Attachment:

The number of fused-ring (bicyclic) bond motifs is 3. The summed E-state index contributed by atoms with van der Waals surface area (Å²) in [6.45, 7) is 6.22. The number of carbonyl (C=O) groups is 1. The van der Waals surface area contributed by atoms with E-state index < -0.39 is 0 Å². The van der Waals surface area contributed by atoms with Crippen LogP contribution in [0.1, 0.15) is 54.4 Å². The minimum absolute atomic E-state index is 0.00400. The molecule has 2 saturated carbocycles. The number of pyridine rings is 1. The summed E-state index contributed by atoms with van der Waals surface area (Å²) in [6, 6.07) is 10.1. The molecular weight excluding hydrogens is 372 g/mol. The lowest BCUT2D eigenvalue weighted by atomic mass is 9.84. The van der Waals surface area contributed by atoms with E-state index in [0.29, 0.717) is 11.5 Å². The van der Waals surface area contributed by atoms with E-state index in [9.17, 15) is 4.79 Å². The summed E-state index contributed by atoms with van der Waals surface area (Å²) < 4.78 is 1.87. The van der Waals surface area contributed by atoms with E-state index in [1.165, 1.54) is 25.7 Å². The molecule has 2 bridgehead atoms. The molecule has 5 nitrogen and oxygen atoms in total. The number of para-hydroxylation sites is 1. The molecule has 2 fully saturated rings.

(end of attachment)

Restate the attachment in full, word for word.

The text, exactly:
The number of fused-ring (bicyclic) bond motifs is 3. The summed E-state index contributed by atoms with van der Waals surface area (Å²) in [6.45, 7) is 6.22. The number of carbonyl (C=O) groups is 1. The van der Waals surface area contributed by atoms with E-state index < -0.39 is 0 Å². The van der Waals surface area contributed by atoms with Crippen LogP contribution in [0.1, 0.15) is 54.4 Å². The minimum absolute atomic E-state index is 0.00400. The molecule has 2 saturated carbocycles. The number of pyridine rings is 1. The summed E-state index contributed by atoms with van der Waals surface area (Å²) in [6, 6.07) is 10.1. The molecular weight excluding hydrogens is 372 g/mol. The lowest BCUT2D eigenvalue weighted by atomic mass is 9.84. The van der Waals surface area contributed by atoms with E-state index in [0.29, 0.717) is 11.5 Å². The van der Waals surface area contributed by atoms with E-state index in [9.17, 15) is 4.79 Å². The summed E-state index contributed by atoms with van der Waals surface area (Å²) < 4.78 is 1.87. The van der Waals surface area contributed by atoms with E-state index in [1.165, 1.54) is 25.7 Å². The molecule has 2 bridgehead atoms. The molecule has 5 nitrogen and oxygen atoms in total. The number of para-hydroxylation sites is 1. The molecule has 2 fully saturated rings.